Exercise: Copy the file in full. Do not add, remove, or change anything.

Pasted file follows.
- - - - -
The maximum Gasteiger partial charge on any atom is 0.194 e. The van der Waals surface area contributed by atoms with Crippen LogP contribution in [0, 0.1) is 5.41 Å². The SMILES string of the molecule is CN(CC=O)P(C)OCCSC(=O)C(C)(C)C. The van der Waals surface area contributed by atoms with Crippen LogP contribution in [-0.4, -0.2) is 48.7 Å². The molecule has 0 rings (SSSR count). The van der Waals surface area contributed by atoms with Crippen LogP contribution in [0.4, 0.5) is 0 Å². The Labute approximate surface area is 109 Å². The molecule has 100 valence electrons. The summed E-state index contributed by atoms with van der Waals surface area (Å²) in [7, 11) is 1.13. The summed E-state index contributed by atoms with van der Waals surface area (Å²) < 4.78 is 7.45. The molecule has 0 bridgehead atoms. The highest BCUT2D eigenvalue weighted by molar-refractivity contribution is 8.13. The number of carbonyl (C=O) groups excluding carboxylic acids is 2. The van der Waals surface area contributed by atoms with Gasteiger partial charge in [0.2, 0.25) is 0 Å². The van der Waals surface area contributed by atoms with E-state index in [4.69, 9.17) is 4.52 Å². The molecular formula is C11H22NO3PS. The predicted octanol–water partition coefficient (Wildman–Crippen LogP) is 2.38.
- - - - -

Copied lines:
The maximum Gasteiger partial charge on any atom is 0.194 e. The van der Waals surface area contributed by atoms with Crippen LogP contribution in [0, 0.1) is 5.41 Å². The SMILES string of the molecule is CN(CC=O)P(C)OCCSC(=O)C(C)(C)C. The van der Waals surface area contributed by atoms with Crippen LogP contribution in [-0.4, -0.2) is 48.7 Å². The molecule has 0 rings (SSSR count). The van der Waals surface area contributed by atoms with Crippen LogP contribution in [0.4, 0.5) is 0 Å². The Labute approximate surface area is 109 Å². The molecule has 100 valence electrons. The summed E-state index contributed by atoms with van der Waals surface area (Å²) in [7, 11) is 1.13. The summed E-state index contributed by atoms with van der Waals surface area (Å²) < 4.78 is 7.45. The molecule has 0 bridgehead atoms. The highest BCUT2D eigenvalue weighted by molar-refractivity contribution is 8.13. The number of carbonyl (C=O) groups excluding carboxylic acids is 2. The van der Waals surface area contributed by atoms with Gasteiger partial charge in [0.2, 0.25) is 0 Å². The van der Waals surface area contributed by atoms with E-state index in [4.69, 9.17) is 4.52 Å². The molecular formula is C11H22NO3PS. The predicted octanol–water partition coefficient (Wildman–Crippen LogP) is 2.38.